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Political Analyst Says Walker Handled First GOP Debate "Well Enough"

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Republican presidential candidates (L-R) Ben Carson, Wisconsin Gov. Scott Walker and Donald Trump participate in the first prime-time presidential debate.

The first GOP debate of the 2016 presidential season is over. Ten of the 17 Republican hopefuls took to the stage last night in Cleveland in a debate that sometimes saw testy exchanges between the candidates. 

Not surprisingly, Planned Parenthood, Barack Obama and Hillary Clinton were recurring themes throughout the night.  And so were very pointed questions.

Gov. Walker has been outspoken on the fact that he does not believe there should be exceptions for abortion. One of the first questions he got was whether he would let a woman die to save the life of an unborn child.

“I’m prolife, I’ve always been prolife. And I’ve got a position I think is consistent with many American’s out there in that I believe that is an unborn child that’s in need of protections out there. And I’ve said many of times that that unborn child can be protected and there are many other alternatives that will also protect the life of that mother. That’s been consistently proven, unlike Hillary Clinton who has a radical position in terms of support from Planned Parenthood. I defunded Planned Parenthood more than four years ago, long before any of these videos came out. I’ve got a position that’s in line with everyday America,” Walker says.

Walker also said that he knows how to improve the economy for everyday Americans. In his first term, he promise to create 250,000, however, the state only saw about half that number of new positions. Still, he talked up his plan for the country.

“I think most of us in American understand that people, not the government creates jobs. And one of the best things we can do is get the government out the way repeal Obama Care, reign in in all the out of control regulations, put in place an all the above energy policy, give people the education and the skills they need to succeed, and lower the tax rate and reform the tax code. That’s what I’ll do as president just like I did in Wisconsin," Walker says.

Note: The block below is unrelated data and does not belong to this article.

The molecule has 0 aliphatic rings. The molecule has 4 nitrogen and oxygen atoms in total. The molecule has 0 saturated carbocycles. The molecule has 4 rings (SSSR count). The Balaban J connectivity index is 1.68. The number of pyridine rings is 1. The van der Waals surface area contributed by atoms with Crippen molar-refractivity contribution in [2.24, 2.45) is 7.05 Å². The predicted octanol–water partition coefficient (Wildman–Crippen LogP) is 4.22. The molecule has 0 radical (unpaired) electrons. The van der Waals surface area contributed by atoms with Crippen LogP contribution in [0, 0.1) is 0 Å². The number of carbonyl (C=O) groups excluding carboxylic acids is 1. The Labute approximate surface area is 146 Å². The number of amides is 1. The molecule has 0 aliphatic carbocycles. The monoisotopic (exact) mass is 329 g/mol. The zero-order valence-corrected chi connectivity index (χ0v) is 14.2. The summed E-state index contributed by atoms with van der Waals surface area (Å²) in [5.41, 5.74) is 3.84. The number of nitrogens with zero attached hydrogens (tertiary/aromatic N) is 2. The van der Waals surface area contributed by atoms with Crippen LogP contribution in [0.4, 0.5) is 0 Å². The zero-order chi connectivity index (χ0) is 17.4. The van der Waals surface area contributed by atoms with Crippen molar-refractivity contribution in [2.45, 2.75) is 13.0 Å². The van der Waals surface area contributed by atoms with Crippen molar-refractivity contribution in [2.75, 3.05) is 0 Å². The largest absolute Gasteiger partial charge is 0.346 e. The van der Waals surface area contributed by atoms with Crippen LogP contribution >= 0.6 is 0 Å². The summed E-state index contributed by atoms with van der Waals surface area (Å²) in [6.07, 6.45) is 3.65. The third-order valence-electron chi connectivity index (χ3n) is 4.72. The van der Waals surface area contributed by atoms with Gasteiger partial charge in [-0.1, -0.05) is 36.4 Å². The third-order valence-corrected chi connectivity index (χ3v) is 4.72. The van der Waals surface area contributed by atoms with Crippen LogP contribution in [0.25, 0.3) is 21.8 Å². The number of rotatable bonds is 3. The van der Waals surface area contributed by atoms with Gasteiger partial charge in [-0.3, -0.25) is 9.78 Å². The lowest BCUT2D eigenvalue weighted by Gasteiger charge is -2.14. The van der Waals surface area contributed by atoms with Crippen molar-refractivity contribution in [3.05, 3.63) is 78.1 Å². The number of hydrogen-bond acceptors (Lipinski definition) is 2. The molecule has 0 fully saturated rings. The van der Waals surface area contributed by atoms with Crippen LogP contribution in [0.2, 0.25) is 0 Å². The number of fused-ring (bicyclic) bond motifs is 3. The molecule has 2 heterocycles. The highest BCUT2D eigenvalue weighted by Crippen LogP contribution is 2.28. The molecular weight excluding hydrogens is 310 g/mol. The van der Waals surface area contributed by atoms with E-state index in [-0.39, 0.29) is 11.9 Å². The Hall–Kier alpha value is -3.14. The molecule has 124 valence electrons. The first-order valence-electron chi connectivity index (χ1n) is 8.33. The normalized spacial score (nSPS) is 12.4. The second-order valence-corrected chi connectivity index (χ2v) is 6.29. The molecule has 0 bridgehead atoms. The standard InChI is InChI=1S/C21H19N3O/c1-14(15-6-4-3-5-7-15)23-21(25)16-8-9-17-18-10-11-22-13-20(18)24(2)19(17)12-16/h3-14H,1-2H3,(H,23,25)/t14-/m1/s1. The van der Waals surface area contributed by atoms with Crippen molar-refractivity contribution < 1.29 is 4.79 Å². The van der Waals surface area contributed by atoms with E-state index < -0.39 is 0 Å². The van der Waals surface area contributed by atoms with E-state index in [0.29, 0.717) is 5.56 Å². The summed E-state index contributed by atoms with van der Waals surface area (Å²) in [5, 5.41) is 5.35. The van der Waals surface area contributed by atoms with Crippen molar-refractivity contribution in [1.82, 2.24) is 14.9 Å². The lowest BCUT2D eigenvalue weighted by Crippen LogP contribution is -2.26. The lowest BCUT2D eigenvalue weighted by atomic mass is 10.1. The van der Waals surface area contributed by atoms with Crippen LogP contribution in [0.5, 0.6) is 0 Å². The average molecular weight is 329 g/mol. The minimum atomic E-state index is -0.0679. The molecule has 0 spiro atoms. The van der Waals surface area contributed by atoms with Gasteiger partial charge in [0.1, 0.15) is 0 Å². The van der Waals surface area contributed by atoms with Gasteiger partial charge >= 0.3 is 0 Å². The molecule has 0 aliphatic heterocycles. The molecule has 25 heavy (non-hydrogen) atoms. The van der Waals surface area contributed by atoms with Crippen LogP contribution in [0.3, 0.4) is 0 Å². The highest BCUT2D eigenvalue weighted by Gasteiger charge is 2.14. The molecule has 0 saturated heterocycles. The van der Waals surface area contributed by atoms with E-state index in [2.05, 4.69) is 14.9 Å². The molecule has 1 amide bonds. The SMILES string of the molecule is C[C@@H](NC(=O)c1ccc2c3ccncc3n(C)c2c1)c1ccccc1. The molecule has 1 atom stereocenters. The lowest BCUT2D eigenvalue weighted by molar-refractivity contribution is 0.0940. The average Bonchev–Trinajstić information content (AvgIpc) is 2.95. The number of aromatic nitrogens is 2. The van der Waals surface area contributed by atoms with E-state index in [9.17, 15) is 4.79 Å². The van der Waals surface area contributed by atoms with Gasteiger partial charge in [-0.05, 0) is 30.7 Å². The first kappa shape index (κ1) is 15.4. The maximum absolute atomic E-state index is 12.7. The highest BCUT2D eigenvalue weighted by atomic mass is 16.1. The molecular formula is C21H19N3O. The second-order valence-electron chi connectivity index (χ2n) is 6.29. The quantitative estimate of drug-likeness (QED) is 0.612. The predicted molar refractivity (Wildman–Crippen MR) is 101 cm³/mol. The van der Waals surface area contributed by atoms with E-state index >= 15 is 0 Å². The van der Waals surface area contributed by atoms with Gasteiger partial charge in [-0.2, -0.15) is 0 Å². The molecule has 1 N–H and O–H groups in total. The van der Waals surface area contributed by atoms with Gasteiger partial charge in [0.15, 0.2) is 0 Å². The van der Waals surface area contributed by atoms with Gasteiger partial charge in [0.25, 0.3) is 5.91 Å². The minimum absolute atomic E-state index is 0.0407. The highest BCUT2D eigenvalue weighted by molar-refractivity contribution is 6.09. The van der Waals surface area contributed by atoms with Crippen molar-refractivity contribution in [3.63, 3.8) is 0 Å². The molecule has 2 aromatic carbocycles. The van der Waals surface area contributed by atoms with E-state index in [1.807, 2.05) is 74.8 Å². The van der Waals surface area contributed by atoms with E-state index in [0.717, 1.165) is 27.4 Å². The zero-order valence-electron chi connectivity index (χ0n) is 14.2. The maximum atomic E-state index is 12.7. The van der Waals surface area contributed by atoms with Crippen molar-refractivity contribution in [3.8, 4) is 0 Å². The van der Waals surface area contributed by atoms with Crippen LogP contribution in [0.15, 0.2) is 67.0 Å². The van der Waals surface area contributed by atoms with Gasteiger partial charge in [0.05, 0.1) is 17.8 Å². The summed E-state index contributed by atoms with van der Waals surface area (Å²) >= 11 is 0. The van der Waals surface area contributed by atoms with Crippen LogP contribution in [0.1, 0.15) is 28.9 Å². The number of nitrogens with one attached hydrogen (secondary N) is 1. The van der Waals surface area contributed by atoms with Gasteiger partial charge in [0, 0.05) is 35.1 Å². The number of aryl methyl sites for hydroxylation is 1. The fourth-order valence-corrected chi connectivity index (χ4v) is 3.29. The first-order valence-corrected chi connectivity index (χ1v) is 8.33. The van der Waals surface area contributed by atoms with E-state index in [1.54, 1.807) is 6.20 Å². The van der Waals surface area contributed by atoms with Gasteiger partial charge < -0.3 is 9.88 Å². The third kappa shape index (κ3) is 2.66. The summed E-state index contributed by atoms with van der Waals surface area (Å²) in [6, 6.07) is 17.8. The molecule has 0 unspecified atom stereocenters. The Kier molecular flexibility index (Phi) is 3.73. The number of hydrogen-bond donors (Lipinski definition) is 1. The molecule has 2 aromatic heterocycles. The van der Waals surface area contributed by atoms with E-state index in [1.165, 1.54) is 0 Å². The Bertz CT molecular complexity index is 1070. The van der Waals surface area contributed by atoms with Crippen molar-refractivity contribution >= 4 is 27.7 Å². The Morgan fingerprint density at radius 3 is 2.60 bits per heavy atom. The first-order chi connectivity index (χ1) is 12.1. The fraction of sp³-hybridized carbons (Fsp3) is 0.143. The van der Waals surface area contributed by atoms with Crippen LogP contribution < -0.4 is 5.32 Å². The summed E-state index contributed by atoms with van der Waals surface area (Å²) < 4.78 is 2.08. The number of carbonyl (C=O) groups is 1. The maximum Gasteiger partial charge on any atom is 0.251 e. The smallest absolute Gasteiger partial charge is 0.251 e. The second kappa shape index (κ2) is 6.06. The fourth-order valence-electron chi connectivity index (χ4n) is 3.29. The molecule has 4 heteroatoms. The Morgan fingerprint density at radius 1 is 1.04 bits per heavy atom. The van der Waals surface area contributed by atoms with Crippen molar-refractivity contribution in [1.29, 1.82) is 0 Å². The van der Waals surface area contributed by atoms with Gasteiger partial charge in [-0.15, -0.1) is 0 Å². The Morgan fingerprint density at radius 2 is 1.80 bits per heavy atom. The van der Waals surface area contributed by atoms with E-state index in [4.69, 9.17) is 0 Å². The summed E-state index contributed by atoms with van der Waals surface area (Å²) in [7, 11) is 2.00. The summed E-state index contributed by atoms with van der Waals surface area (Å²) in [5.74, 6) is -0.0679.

The debate went on for about two hours. During that time Walker took a couple of shots at Hillary Clinton, the best known of the Democratic hopefuls.

“It’s sad to think right now, but probably the Russian and Chinese governments know more about Hillary Clinton’s e-mail server than do the members of (the) United States congress, and that has put our national security at risk,” Walker says.

But with so many candidates vying for a spot on the GOP ticket, did Walker do enough in this debate? UW-Milwaukee urban planning professor and former state assemblyman Mordecai Lee says Walker certainly didn’t hurt his chances.  

“He didn’t want to blow it, he didn’t blow it. Expectations were high that he had to prove that he understood foreign policy, he demonstrated that. So in a sense good enough was good enough. It was exactly what his game plan probably was,” Lee says.

While Walker may have achieved his goal, he finished every answer before the allotted time was up giving him less face time than some of the other candidates. Lee says that may have been intentional.

“I think that was part of his strategy. The reason he didn’t have so much face time is that if some of his opponents were arguing with each other he would benefit by not participating in it. By not being argumentative. So I think it was kind of a duck and cover strategy that probably didn’t look that impressive at the moment, but will probably serve him well as we start seeing the reverberations of the debate,” Lee says.

There are eight other GOP sanctioned events scheduled before the start of primary voting in February. The next debate is scheduled for mid-September in California.

Extended interview with UW-Milwaukee urban planning professor and former state assemblyman Mordecai Lee

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